The energy industry is going to have to wait until next Wednesday to find out whether the controversial energy policy reform bill (HR 2337) makes it out of the House Natural Resources Committee. Following the second day of markup Thursday, Chairman Nick Rahall (D-WV) said the “last and most important votes” on the measure would come then.
Rahall cut the markup session short Thursday in part because Rep. Don Young of Alaska, the ranking Republican on the panel, had to leave to preside over the House floor. But before doing so, the House committee voted on a number of amendments. The panel is expected to resume voting on amendments and the overall bill when it meets again Wednesday morning.
The substitute bill, sponsored by Rahall, has drawn fire from a number of energy sectors, including oil and natural gas producers, natural gas pipelines and wind energy developers. The Independent Petroleum Association of America, the Interstate Natural Gas Association of America (INGAA) and the Natural Gas Supply Association voiced their opposition in a joint letter to Rahall last month (see Daily GPI, May 24). They contend the measure will thwart oil and gas production, the development of pipeline and power transmission infrastructure and raise energy prices.
The bill imposes a number of new requirements on the oil and natural gas industry, and repeals benefits that were offered under the Energy Policy Act of 2005 (EPAct). The measure is expected to be part of a more comprehensive energy package requested by Speaker Nancy Pelosi (D-CA). But it first will be reviewed by other House committees.
“If this big turkey ever gets wings, it’s going to go to four other committees,” said Young, a major critic of the Rahall bill. He called the measure “national energy suicide,” CQ Today reported.
Capitol Hill watchers believe the measure will clear the committee, but by a close vote. “Ultimately, I think it will be” voted out, “but I don’t know in what form,” said Martin Edwards, vice president of legislative affairs for INGAA.
The energy industry scored some victories during the initial markup session on Wednesday. The committee approved an amendment, offered by Rep. Jim Costa (D-CA), that would establish a 90-day deadline for the Bureau of Land Management to carry out an environmental review after a producer has filed for a drilling permit. In addition, the committee approved a proposal, offered by Rep. Neil Abercrombie (D-HI), that would cut to six months the amount of time required for study of energy transmission corridors on public lands, CQ Today said.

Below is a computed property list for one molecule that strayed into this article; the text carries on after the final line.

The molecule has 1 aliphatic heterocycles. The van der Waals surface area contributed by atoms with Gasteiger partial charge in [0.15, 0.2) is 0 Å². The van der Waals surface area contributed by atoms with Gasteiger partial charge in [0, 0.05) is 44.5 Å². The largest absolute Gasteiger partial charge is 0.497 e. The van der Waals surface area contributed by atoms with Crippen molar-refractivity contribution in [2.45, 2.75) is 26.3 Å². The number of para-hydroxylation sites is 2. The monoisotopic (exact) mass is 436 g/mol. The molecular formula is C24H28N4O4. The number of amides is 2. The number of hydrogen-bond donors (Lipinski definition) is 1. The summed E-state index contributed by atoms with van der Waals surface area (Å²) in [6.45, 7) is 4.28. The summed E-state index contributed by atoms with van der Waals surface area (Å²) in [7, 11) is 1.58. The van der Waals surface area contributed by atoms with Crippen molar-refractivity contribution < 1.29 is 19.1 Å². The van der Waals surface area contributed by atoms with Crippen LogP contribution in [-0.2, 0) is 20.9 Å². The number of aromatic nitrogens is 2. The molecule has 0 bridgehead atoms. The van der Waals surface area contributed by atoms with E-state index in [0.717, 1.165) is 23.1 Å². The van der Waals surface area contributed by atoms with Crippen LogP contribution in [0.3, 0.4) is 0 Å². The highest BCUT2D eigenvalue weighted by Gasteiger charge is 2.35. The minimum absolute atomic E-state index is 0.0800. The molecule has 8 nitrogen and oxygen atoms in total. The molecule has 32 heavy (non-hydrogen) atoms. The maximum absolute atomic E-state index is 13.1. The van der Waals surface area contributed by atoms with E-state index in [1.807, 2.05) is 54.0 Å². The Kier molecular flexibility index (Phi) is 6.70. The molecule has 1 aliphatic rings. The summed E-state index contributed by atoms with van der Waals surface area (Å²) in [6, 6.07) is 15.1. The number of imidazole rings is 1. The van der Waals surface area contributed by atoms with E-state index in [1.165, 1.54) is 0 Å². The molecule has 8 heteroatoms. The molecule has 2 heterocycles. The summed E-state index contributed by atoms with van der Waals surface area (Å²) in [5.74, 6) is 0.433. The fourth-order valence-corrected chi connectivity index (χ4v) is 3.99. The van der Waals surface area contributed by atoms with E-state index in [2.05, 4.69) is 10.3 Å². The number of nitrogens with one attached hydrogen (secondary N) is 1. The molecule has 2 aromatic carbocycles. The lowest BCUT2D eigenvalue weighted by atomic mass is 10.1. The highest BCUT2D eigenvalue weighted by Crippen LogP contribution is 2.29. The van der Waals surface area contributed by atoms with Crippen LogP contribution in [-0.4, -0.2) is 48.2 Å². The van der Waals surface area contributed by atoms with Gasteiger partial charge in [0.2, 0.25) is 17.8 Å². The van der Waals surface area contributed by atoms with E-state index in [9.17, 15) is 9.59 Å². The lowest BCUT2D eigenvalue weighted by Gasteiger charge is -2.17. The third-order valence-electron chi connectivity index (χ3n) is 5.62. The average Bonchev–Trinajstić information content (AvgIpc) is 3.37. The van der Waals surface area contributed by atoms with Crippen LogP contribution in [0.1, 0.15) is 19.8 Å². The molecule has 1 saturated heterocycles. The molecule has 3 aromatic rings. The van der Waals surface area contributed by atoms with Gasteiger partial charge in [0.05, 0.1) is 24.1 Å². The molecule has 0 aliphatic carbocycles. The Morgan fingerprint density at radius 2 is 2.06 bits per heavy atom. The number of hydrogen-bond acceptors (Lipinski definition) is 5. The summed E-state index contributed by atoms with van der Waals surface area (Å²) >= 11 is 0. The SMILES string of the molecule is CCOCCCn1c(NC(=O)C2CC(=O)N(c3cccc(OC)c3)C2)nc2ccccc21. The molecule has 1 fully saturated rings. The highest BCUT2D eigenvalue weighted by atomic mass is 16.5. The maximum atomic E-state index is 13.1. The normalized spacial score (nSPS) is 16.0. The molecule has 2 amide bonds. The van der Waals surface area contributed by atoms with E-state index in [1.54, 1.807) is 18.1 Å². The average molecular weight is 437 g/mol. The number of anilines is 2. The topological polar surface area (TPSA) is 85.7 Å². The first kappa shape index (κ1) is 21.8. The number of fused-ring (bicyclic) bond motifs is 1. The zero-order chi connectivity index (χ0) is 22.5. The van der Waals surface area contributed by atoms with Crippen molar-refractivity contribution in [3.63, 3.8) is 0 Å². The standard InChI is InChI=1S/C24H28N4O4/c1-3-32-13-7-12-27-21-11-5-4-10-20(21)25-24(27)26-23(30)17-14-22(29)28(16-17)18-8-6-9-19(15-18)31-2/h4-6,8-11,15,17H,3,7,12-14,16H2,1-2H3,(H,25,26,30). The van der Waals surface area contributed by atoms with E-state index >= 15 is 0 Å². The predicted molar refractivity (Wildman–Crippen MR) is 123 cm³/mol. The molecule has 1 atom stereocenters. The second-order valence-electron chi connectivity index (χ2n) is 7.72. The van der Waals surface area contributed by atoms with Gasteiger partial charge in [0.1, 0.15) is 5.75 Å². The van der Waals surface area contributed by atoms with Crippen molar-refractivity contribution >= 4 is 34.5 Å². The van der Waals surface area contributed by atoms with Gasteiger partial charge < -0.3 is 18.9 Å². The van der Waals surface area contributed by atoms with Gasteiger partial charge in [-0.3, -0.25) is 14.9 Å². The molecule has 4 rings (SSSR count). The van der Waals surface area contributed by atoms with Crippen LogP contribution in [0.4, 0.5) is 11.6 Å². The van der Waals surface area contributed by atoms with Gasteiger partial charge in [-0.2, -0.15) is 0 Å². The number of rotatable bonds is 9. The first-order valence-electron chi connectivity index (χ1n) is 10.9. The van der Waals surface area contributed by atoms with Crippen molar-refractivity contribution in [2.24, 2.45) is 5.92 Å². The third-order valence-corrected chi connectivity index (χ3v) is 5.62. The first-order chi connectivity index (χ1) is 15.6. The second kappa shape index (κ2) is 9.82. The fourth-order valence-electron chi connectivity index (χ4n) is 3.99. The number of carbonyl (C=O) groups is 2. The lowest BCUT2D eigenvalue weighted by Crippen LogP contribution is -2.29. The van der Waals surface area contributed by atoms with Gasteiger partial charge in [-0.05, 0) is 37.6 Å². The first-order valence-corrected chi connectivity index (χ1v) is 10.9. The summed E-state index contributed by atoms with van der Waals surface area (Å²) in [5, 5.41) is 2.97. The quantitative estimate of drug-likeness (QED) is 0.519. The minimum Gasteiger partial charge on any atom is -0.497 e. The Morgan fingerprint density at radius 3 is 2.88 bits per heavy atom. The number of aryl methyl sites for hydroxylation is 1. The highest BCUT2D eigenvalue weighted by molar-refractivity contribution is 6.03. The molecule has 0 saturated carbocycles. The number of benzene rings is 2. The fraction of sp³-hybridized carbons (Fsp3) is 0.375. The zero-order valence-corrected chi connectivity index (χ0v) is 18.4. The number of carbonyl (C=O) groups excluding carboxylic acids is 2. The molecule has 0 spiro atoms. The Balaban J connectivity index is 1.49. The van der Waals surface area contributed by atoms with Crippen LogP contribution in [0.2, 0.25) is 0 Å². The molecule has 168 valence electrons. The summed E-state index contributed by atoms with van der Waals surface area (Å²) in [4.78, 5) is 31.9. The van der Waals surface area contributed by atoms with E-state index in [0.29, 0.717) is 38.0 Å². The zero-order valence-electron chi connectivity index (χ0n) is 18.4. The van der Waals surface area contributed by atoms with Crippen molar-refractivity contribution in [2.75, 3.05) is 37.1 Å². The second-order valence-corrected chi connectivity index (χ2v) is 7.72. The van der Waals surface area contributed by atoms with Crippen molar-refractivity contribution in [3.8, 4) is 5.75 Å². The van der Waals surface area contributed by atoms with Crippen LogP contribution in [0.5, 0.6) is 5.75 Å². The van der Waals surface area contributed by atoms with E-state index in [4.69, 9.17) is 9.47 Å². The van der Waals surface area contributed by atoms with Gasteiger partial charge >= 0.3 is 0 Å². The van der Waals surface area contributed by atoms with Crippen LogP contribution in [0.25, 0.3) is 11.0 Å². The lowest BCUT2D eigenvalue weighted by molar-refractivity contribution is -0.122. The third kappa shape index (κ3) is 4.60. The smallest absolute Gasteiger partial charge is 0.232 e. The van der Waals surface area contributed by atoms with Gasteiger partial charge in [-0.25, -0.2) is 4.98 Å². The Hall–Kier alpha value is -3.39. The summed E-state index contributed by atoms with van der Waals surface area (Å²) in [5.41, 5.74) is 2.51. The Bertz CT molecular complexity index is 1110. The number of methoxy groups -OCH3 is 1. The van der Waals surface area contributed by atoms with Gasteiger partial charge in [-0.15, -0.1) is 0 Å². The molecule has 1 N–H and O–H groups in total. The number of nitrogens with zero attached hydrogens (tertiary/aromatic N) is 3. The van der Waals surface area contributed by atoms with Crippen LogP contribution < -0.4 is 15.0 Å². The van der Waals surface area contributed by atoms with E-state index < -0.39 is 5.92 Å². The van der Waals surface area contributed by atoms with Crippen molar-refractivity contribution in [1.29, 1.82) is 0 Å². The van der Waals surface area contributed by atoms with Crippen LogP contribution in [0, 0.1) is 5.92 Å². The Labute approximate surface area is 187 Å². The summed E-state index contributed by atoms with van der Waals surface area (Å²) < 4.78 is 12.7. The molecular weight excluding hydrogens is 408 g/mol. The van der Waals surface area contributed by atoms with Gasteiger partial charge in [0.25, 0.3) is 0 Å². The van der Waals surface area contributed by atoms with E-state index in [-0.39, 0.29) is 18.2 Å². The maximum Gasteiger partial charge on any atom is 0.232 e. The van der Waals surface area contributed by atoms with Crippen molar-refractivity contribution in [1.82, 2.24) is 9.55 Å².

Some of the more troubling provisions for the oil and gas industry appear to still be in the bill. These include the increased use of audits of royalties payments, penalties for companies that fail to pay all of their royalties, repeal of the “categorical exclusion” under the National Environmental Policy Act, an extension of the time for the Commerce Department to rule on industry appeals related to the Coastal Zone Management Act, and provisions addressing right-of-way corridors across federal land.
Only a handful of oil and gas-related amendments were voted on Thursday. The committee defeated a measure, proposed by Rep. Rob Bishop (R-UT), that attempted to ensure the federal government would recover the costs related to the filing of protests to drilling permits. It would have required protesting parties to pay a user fee to offset the Interior Department’s costs for processing a high level of protests.